When Jean Segura was first acquired in the 2017 offseason in a trade with the Arizona Diamondbacks, we had the debate over how to pronounce his first name. Was it “Jean” like denim or was it like “John” with a soft ‘j’? Segura stated he prefers the former and more English pronunciation for his professional purposes, so the pedantic among us (coughs) had to accept it and move on.
When you come out of gates swinging like Segura did in April 2017, a pronunciation quickly becomes an afterthought.
Despite missing stretches of playing time in May, June, and September due to injuries, Segura still put together the best offensive season by a Mariners shortstop since Brad Miller in 2014 (1.6 fWAR) with 2.9 fWAR and a wRC+ of 111, not far off from his personal best of 126 wRC+ the previous season with Arizona. Before Miller, Yuniesky Betancourt’s high mark at shortstop was 1.6 fWAR/wRC+ of 86 in 2006. Before that, it was Alex Rodriguez’s pornographic and obscene numbers from his final season in Seattle in 2000. Don’t look, it’ll just make you sad. So, what I’m getting at here is Mariners shortstops have been mostly bad to awful for nearly the entire team’s existence, let alone the last 20 years.
Here’s a better way to illustrate the point. It took Segura one single season to land at number SIX on the all-time fWAR leader board for Mariners shortstops. It only took him 125 games over one dang season.
I’m not sure if we as a fan base appreciated how big of a difference it was last season to not have an utter black hole at shortstop. Maybe we’re already taking Segura for granted and focusing on other black holes (/gives murderous look to first base), as is our way as weary Mariners fans. But, man, the team has a fast, free-swinging, line-drive hitting joy of a ballplayer batting at the top of the order nearly every day. That is pretty great.
Jean Segura didn’t just magically arrive at this level of success. He has shown uncommon resilience and determination to keep his baseball career going after suffering a personal loss few of us can fathom. Most of us know this story well, but he credits his fellow Dominican Robinson Cano with helping him reconnect with the game of baseball (before they were teammates) and ultimately to begin to heal from his massive loss.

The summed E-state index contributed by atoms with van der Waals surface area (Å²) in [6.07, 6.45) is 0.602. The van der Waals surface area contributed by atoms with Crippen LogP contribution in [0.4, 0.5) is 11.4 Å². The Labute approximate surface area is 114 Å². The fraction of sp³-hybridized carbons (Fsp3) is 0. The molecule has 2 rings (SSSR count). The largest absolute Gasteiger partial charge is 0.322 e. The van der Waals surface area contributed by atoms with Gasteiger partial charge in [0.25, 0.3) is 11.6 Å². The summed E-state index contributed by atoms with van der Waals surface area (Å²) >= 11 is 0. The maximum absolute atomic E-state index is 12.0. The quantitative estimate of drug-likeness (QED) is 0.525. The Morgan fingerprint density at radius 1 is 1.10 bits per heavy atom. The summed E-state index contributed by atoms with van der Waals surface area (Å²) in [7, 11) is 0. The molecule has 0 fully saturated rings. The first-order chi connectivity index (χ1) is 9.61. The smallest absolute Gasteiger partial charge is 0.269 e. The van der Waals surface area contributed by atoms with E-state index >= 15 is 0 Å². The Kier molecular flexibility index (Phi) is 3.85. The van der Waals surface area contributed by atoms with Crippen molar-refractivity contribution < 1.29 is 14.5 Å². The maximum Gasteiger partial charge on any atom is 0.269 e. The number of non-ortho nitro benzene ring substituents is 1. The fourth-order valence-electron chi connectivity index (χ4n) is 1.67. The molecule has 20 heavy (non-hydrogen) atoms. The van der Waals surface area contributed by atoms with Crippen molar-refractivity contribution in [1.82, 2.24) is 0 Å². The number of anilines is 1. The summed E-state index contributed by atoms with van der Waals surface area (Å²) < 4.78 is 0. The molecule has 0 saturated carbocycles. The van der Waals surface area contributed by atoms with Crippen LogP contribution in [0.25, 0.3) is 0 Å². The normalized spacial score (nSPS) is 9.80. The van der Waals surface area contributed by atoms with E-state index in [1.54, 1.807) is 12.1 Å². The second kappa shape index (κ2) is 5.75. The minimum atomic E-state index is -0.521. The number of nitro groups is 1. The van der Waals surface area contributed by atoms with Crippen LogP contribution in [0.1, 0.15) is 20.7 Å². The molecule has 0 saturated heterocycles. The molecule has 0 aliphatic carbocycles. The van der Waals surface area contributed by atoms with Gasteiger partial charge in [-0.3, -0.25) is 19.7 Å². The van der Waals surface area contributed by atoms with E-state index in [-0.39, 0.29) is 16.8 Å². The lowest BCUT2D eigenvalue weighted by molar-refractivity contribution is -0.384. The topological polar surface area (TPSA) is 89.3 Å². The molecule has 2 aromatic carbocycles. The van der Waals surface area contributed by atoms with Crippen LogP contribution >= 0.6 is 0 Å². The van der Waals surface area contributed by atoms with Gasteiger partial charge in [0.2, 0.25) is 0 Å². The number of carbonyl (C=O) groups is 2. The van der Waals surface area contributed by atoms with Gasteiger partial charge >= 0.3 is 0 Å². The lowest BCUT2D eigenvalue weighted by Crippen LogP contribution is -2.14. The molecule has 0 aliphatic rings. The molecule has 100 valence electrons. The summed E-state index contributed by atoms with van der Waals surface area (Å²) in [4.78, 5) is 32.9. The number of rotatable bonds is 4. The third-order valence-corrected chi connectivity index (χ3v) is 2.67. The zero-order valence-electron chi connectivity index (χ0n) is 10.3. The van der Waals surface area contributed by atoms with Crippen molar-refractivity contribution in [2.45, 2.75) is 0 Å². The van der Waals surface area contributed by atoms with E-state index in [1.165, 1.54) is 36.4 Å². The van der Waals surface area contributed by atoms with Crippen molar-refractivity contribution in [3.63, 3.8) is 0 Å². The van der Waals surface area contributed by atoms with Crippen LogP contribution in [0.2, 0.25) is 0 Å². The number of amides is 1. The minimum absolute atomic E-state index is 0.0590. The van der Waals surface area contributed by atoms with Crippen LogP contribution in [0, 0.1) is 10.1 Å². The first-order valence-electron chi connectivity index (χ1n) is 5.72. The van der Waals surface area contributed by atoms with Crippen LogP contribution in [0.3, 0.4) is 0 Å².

Translation for caption, per LL staff writer and HR representative Isabelle Minasian: caption:
“Thank you so much for everything, you taught me to work and my work brought me success with my family, my friends, and the people around me. I will never tire of thanking you, and your God-given gift to help others. God bless you.”
For the Players Weekend last season, you may recall how Segura he chose to put Cano’s name on his jersey sleeve patch. Each player was able to put the name of someone who was instrumental in their career. Segura didn’t have to look further than his own locker room.
Greg Johns got this very good quote from Cano on the Segura shout out: “He means a lot to me,” Cano said. “In a humble way, you deal with guys and help them play this game in the right way and take it to the next level. He works hard and goes about his business, and those are the guys you want to be around.”
It’s hard to imagine Segura being in a better place professionally. He signed a 5-year, $70 million extension with the Mariners mid-season. His good friend and mentor Canó, in the midst of his own 10-year contract, will presumably be on the team with Segura throughout his contract.
Then Segura had one of his first big “moments” as a Mariner on July 25, 2017, when he ended one of the more ridiculous games of the season with a glorious walk-off single against the Boston Red Sox at Safeco. This gave the Mariners a series win against a very good Boston team that would go on to win the AL East. Through odd circumstances, I ended up seeing the last few innings of this game in the back room at Hooverville’s bar in SODO. There was a sizable and vocal (of course) contingent of Boston fans at the bar, and seeing their deflated reactions to Segura’s walk-off and subsequent “airplane wings”(?) celebration as he continued sprinting into the outfield after rounding first base filled me with the kind of deep, heartfelt joy and schadenfreude that I really only tend to feel when bad things happen to teams I hate. It gave me life. At that point in the season, we knew the writing on the wall was that this Mariners team, barring several miracles, wasn’t going to make the playoffs. I knew in my heart this moment would be one of the very best of the season. I savored the last few sips of my beer, the hair on my arms and neck still standing at attention from the sheer rush of what I had witnessed. Moments are like are the good stuff, and they are few and far between for Mariners fans. Jean Segura was the author of that moment and as if I needed another reason to love the guy, I certainly had it.